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Potting Mix vs Potting Soil: Which Should You Use?

Potting mix vs potting soil with Tomato Dirt #GrowingTomatoes #HomeGardening

Potting mix vs potting soil: gardeners use the words interchangeably. So it’s natural to think that they are one and the same.

They’re not. Each one has a different role in growing tomatoes and other crops. And each has different ingredients, too.

Potting mix vs potting soil: the main differences

What’s potting mix?

A potting mix is used to start seedlings. It contains exclusively soilless and sterile ingredients. Those can include perlite (volcanic glass), peat moss (plant fiber), and vermiculite (minerals). An absence of soil means an absence of pathogens and fungi. A soilless medium gives new seedlings the chance for a disease-free start in life. If you want to grow your own tomato seedlings, start with a potting mix. Then you’ll move on to …

What’s potting soil?

Potting soil is used to transplant seedlings or to fill containers that will become a seedling’s new home. What sets it apart from potting mix is that it contains fertilizer to help the new plant have the nutrition it needs grow strong. Potting soil provides both a good home plus food.

And here’s a surprise: potting soil may or may not contain soil! Every potting soil has a unique recipe and proprietary ratios. Because of that, you’ll shop for a commercial potting soil the same way you shop for groceries: read the labels. Choose a potting soil that’s designated for your specific crop. Most potting soils contain these four big-picture ingredients.

  • Organic materials: peat moss, compost, bark, topsoil, coconut coir, guano, worm castings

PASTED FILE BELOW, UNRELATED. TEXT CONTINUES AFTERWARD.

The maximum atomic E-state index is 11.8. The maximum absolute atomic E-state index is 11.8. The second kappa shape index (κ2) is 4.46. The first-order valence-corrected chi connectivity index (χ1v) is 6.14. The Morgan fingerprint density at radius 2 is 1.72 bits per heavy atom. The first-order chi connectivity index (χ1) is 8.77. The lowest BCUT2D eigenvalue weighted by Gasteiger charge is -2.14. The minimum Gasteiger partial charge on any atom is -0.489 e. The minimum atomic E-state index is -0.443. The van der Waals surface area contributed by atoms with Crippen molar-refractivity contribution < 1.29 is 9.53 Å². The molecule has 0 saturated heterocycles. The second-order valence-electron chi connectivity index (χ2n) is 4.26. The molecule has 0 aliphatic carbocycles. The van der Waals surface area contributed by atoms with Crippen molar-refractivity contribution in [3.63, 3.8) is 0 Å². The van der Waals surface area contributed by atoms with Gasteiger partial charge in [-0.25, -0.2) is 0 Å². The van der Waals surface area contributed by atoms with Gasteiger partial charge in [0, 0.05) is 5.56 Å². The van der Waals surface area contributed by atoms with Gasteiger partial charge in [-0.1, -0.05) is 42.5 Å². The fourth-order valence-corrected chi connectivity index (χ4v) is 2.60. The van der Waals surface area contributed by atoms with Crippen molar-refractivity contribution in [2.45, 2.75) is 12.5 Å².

• Inorganic materials: perlite, vermiculite, sand, cinder, rock dust, charcoal
  • Fertilizer: organic or synthetic; quick-acting or time-release
  • Additives: wetting agents, lime, microbes


Potting soil vs garden soil 

Speaking of labels, read them carefully. Does the package say “potting soil” or “garden soil”? Yep, there’s a difference. In the potting mix vs potting soil debate, other products like these rise to the surface. 

Garden soil may be less expensive than other products, but it’s not a healthy option for growing seedlings or even in containers. It’s too heavy.

Garden soil is potting soil that’s been “watered down,” so to speak. It’s got added clay, sand, compost, or other inexpensive ingredients designed to extend it. If you mistakenly purchased garden soil rather than potting mix or potting soil, work it into your garden plot.  

Potting soil vs compost

Compost is organic matter (grass clippings, leaves, plant refuse from the kitchen) that breaks down over time. It’s used to amend garden soil. Meaning if you have clay-dominated soil, compost improves drainage. If your soil is sandy, compost helps retain water. And in all cases, compost pumps nutrients and minerals into your soil.

Yet as organic matter, it’s markedly different from potting soil – which contains both organic and inorganic ingredients. In fact, screened compost is often a component in potting soil. If you start or grow tomato seedlings exclusively in compost, you’ll overwhelm them. Instead, work compost into your containers or garden plot to make them a rich, healthy home for plants.

Potting mix vs potting soil for tomatoes

Should you use potting mix or potting soil for starting tomato seeds? The answer is yes – both.

When you start tomato seeds, use a potting mix. The reason is simple. You want to give emerging seedlings the best chance for survival. That means eliminating any chance of disease. A soilless medium, such as a potting mix, increases your odds for germinating healthy tomato seedlings. Plus, the seed itself provides nutrients to nourish the tomato plant’s first sets of leaves.

But once it’s time to transplant seedlings to bigger pots, then use potting soil for your tomatoes’ new home. Reason? Your tomatoes need more nutrition. They’ve used up all the food in the seed itself. Now, they need lots of energy to put out new shoots and leaves. 

The best potting mix for tomatoes may or may not be sterile, yet it must contain nutrients to grow healthy plants. Additional nutrients will allow them to grow stronger stems, leaves, and blossoms to withstand hardening off so they’re ready for the shock of the garden. Your job as gardener is to manage that transition so it’s smooth as possible for your tomato plants. Do what you can to help them.

Because in just a few short weeks, they will reward you with luscious fruit. 


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